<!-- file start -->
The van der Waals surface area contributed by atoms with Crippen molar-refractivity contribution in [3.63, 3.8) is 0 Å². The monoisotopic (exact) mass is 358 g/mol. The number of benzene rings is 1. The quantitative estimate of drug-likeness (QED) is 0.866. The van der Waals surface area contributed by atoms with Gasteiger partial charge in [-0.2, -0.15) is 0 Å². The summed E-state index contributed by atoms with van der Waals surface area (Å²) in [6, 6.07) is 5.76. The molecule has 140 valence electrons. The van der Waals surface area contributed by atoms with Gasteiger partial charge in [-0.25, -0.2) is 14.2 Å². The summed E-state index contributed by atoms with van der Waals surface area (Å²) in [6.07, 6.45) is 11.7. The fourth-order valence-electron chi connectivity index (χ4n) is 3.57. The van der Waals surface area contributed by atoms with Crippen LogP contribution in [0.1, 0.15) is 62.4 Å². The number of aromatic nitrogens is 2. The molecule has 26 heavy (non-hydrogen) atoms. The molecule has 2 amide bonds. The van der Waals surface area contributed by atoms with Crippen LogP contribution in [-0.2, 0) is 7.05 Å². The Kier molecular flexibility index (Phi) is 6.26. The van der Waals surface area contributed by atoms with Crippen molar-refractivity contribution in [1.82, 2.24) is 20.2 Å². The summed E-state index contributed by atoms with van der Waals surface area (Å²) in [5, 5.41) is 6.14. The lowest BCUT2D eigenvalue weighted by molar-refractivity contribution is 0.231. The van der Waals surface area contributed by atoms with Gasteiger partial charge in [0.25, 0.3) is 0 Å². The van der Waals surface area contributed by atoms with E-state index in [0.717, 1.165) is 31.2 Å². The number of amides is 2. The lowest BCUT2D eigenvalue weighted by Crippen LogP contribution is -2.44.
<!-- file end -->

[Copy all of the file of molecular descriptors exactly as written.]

The van der Waals surface area contributed by atoms with Crippen molar-refractivity contribution in [3.63, 3.8) is 0 Å². The monoisotopic (exact) mass is 358 g/mol. The number of benzene rings is 1. The quantitative estimate of drug-likeness (QED) is 0.866. The van der Waals surface area contributed by atoms with Gasteiger partial charge in [-0.2, -0.15) is 0 Å². The summed E-state index contributed by atoms with van der Waals surface area (Å²) in [6, 6.07) is 5.76. The molecule has 140 valence electrons. The van der Waals surface area contributed by atoms with Gasteiger partial charge in [-0.25, -0.2) is 14.2 Å². The summed E-state index contributed by atoms with van der Waals surface area (Å²) in [6.07, 6.45) is 11.7. The fourth-order valence-electron chi connectivity index (χ4n) is 3.57. The van der Waals surface area contributed by atoms with Crippen LogP contribution in [0.1, 0.15) is 62.4 Å². The number of aromatic nitrogens is 2. The molecule has 26 heavy (non-hydrogen) atoms. The molecule has 2 amide bonds. The van der Waals surface area contributed by atoms with Crippen LogP contribution in [-0.2, 0) is 7.05 Å². The Kier molecular flexibility index (Phi) is 6.26. The van der Waals surface area contributed by atoms with Crippen molar-refractivity contribution in [1.82, 2.24) is 20.2 Å². The summed E-state index contributed by atoms with van der Waals surface area (Å²) in [5, 5.41) is 6.14. The lowest BCUT2D eigenvalue weighted by molar-refractivity contribution is 0.231. The van der Waals surface area contributed by atoms with Gasteiger partial charge in [0.25, 0.3) is 0 Å². The van der Waals surface area contributed by atoms with E-state index in [0.717, 1.165) is 31.2 Å². The number of amides is 2. The lowest BCUT2D eigenvalue weighted by Crippen LogP contribution is -2.44.